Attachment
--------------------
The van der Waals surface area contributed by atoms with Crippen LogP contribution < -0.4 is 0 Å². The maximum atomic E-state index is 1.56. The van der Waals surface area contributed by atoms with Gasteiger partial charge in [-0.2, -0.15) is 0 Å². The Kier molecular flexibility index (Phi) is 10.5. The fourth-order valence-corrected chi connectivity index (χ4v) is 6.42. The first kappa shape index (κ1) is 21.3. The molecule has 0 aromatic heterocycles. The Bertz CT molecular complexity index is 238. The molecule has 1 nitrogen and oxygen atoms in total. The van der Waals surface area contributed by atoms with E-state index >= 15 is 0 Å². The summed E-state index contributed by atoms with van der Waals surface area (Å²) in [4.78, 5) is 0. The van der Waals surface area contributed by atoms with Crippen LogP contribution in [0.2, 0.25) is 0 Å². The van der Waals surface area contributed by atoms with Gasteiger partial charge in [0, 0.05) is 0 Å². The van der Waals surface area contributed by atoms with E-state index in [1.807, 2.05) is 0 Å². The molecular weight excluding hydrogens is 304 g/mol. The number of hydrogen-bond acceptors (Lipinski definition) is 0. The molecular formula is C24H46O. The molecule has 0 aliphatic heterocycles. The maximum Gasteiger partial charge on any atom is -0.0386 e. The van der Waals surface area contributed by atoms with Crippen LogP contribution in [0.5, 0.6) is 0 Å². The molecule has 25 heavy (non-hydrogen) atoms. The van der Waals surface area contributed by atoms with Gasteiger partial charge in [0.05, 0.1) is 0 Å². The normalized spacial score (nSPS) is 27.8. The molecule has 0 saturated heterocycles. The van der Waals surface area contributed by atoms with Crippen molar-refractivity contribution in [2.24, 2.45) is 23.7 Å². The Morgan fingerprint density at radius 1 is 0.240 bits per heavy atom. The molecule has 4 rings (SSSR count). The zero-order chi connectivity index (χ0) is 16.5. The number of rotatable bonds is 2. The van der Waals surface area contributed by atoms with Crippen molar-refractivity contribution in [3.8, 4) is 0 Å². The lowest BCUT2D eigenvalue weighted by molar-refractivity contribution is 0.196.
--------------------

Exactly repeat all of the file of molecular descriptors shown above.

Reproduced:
The van der Waals surface area contributed by atoms with Crippen LogP contribution < -0.4 is 0 Å². The maximum atomic E-state index is 1.56. The van der Waals surface area contributed by atoms with Gasteiger partial charge in [-0.2, -0.15) is 0 Å². The Kier molecular flexibility index (Phi) is 10.5. The fourth-order valence-corrected chi connectivity index (χ4v) is 6.42. The first kappa shape index (κ1) is 21.3. The molecule has 0 aromatic heterocycles. The Bertz CT molecular complexity index is 238. The molecule has 1 nitrogen and oxygen atoms in total. The van der Waals surface area contributed by atoms with E-state index >= 15 is 0 Å². The summed E-state index contributed by atoms with van der Waals surface area (Å²) in [4.78, 5) is 0. The van der Waals surface area contributed by atoms with Crippen LogP contribution in [0.2, 0.25) is 0 Å². The van der Waals surface area contributed by atoms with Gasteiger partial charge in [0, 0.05) is 0 Å². The van der Waals surface area contributed by atoms with E-state index in [1.807, 2.05) is 0 Å². The molecular weight excluding hydrogens is 304 g/mol. The number of hydrogen-bond acceptors (Lipinski definition) is 0. The molecular formula is C24H46O. The molecule has 0 aliphatic heterocycles. The maximum Gasteiger partial charge on any atom is -0.0386 e. The van der Waals surface area contributed by atoms with Crippen LogP contribution in [0.5, 0.6) is 0 Å². The molecule has 25 heavy (non-hydrogen) atoms. The van der Waals surface area contributed by atoms with Gasteiger partial charge in [0.05, 0.1) is 0 Å². The normalized spacial score (nSPS) is 27.8. The molecule has 0 saturated heterocycles. The van der Waals surface area contributed by atoms with Crippen molar-refractivity contribution in [2.24, 2.45) is 23.7 Å². The Morgan fingerprint density at radius 1 is 0.240 bits per heavy atom. The molecule has 4 rings (SSSR count). The zero-order chi connectivity index (χ0) is 16.5. The number of rotatable bonds is 2. The van der Waals surface area contributed by atoms with Crippen molar-refractivity contribution in [3.8, 4) is 0 Å². The lowest BCUT2D eigenvalue weighted by molar-refractivity contribution is 0.196.